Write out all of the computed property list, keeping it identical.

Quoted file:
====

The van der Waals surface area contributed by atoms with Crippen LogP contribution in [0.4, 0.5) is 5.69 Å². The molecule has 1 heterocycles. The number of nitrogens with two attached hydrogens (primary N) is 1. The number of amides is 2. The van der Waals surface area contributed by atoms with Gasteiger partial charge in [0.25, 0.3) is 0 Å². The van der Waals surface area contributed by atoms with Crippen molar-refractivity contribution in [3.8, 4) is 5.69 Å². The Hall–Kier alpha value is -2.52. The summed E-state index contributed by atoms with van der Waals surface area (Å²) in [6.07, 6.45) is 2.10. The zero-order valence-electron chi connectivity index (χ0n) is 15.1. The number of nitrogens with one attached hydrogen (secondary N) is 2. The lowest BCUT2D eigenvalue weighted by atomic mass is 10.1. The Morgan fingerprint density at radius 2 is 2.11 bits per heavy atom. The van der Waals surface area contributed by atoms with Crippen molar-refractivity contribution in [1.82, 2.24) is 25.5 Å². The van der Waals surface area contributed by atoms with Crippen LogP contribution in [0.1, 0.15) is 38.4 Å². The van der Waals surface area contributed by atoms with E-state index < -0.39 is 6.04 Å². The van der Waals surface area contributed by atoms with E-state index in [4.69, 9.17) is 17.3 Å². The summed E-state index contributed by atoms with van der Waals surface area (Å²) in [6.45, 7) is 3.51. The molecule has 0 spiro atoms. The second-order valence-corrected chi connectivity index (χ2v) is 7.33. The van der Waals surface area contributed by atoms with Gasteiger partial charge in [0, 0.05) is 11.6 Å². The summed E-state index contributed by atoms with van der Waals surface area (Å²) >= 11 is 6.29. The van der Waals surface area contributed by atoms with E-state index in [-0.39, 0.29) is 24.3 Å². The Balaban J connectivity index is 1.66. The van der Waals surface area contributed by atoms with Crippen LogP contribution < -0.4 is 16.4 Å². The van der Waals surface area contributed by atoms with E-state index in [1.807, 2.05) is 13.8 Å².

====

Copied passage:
The van der Waals surface area contributed by atoms with Crippen LogP contribution in [0.4, 0.5) is 5.69 Å². The molecule has 1 heterocycles. The number of nitrogens with two attached hydrogens (primary N) is 1. The number of amides is 2. The van der Waals surface area contributed by atoms with Gasteiger partial charge in [0.25, 0.3) is 0 Å². The van der Waals surface area contributed by atoms with Crippen molar-refractivity contribution in [3.8, 4) is 5.69 Å². The Hall–Kier alpha value is -2.52. The summed E-state index contributed by atoms with van der Waals surface area (Å²) in [6.07, 6.45) is 2.10. The zero-order valence-electron chi connectivity index (χ0n) is 15.1. The number of nitrogens with one attached hydrogen (secondary N) is 2. The lowest BCUT2D eigenvalue weighted by atomic mass is 10.1. The Morgan fingerprint density at radius 2 is 2.11 bits per heavy atom. The van der Waals surface area contributed by atoms with Crippen molar-refractivity contribution in [1.82, 2.24) is 25.5 Å². The van der Waals surface area contributed by atoms with Crippen LogP contribution in [0.1, 0.15) is 38.4 Å². The van der Waals surface area contributed by atoms with E-state index < -0.39 is 6.04 Å². The van der Waals surface area contributed by atoms with E-state index in [4.69, 9.17) is 17.3 Å². The summed E-state index contributed by atoms with van der Waals surface area (Å²) in [6.45, 7) is 3.51. The molecule has 0 spiro atoms. The second-order valence-corrected chi connectivity index (χ2v) is 7.33. The van der Waals surface area contributed by atoms with Gasteiger partial charge in [0, 0.05) is 11.6 Å². The summed E-state index contributed by atoms with van der Waals surface area (Å²) >= 11 is 6.29. The van der Waals surface area contributed by atoms with E-state index in [-0.39, 0.29) is 24.3 Å². The Balaban J connectivity index is 1.66. The van der Waals surface area contributed by atoms with Crippen LogP contribution < -0.4 is 16.4 Å². The van der Waals surface area contributed by atoms with E-state index in [1.807, 2.05) is 13.8 Å².